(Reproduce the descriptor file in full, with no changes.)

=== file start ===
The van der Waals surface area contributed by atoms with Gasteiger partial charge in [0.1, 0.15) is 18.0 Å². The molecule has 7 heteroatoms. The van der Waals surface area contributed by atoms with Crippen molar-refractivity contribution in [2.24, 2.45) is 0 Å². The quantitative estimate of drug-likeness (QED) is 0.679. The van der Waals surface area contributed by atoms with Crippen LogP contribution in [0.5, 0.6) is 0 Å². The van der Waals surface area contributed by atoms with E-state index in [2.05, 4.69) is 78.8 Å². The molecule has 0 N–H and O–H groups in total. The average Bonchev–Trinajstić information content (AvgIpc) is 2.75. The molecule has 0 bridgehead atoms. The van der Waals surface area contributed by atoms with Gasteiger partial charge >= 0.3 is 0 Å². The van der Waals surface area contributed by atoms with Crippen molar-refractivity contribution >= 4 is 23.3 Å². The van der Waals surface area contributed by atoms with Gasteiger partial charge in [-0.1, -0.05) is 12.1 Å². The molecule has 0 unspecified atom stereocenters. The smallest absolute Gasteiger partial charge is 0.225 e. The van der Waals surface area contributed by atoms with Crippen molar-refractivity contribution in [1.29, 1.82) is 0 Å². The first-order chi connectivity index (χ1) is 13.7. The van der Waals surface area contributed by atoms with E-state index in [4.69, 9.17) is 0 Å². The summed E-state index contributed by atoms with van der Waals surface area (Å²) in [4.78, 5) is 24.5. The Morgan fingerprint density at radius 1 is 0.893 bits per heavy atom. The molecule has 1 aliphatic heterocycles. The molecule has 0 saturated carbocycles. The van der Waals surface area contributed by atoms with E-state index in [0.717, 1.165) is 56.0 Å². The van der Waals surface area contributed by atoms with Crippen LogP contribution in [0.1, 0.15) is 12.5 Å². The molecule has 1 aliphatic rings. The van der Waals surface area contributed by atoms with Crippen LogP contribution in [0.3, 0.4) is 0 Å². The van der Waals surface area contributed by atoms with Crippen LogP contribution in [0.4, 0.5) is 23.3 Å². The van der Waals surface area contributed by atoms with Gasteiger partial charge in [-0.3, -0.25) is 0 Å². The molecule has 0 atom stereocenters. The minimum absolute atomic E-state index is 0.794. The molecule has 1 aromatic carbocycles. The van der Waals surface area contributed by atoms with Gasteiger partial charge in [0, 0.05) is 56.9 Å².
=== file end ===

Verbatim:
The van der Waals surface area contributed by atoms with Gasteiger partial charge in [0.1, 0.15) is 18.0 Å². The molecule has 7 heteroatoms. The van der Waals surface area contributed by atoms with Crippen molar-refractivity contribution in [2.24, 2.45) is 0 Å². The quantitative estimate of drug-likeness (QED) is 0.679. The van der Waals surface area contributed by atoms with Crippen LogP contribution in [0.5, 0.6) is 0 Å². The van der Waals surface area contributed by atoms with E-state index in [2.05, 4.69) is 78.8 Å². The molecule has 0 N–H and O–H groups in total. The average Bonchev–Trinajstić information content (AvgIpc) is 2.75. The molecule has 0 bridgehead atoms. The van der Waals surface area contributed by atoms with Gasteiger partial charge >= 0.3 is 0 Å². The van der Waals surface area contributed by atoms with Crippen molar-refractivity contribution >= 4 is 23.3 Å². The van der Waals surface area contributed by atoms with Gasteiger partial charge in [-0.1, -0.05) is 12.1 Å². The molecule has 0 unspecified atom stereocenters. The smallest absolute Gasteiger partial charge is 0.225 e. The van der Waals surface area contributed by atoms with Crippen molar-refractivity contribution in [1.29, 1.82) is 0 Å². The first-order chi connectivity index (χ1) is 13.7. The van der Waals surface area contributed by atoms with E-state index in [4.69, 9.17) is 0 Å². The summed E-state index contributed by atoms with van der Waals surface area (Å²) in [4.78, 5) is 24.5. The Morgan fingerprint density at radius 1 is 0.893 bits per heavy atom. The molecule has 1 aliphatic heterocycles. The molecule has 0 saturated carbocycles. The van der Waals surface area contributed by atoms with E-state index in [0.717, 1.165) is 56.0 Å². The van der Waals surface area contributed by atoms with Crippen LogP contribution in [0.1, 0.15) is 12.5 Å². The molecule has 1 aliphatic rings. The van der Waals surface area contributed by atoms with Crippen LogP contribution in [0.3, 0.4) is 0 Å². The van der Waals surface area contributed by atoms with Crippen LogP contribution in [0.4, 0.5) is 23.3 Å². The van der Waals surface area contributed by atoms with Gasteiger partial charge in [-0.3, -0.25) is 0 Å². The molecule has 0 atom stereocenters. The minimum absolute atomic E-state index is 0.794. The molecule has 1 aromatic carbocycles. The van der Waals surface area contributed by atoms with Gasteiger partial charge in [0, 0.05) is 56.9 Å².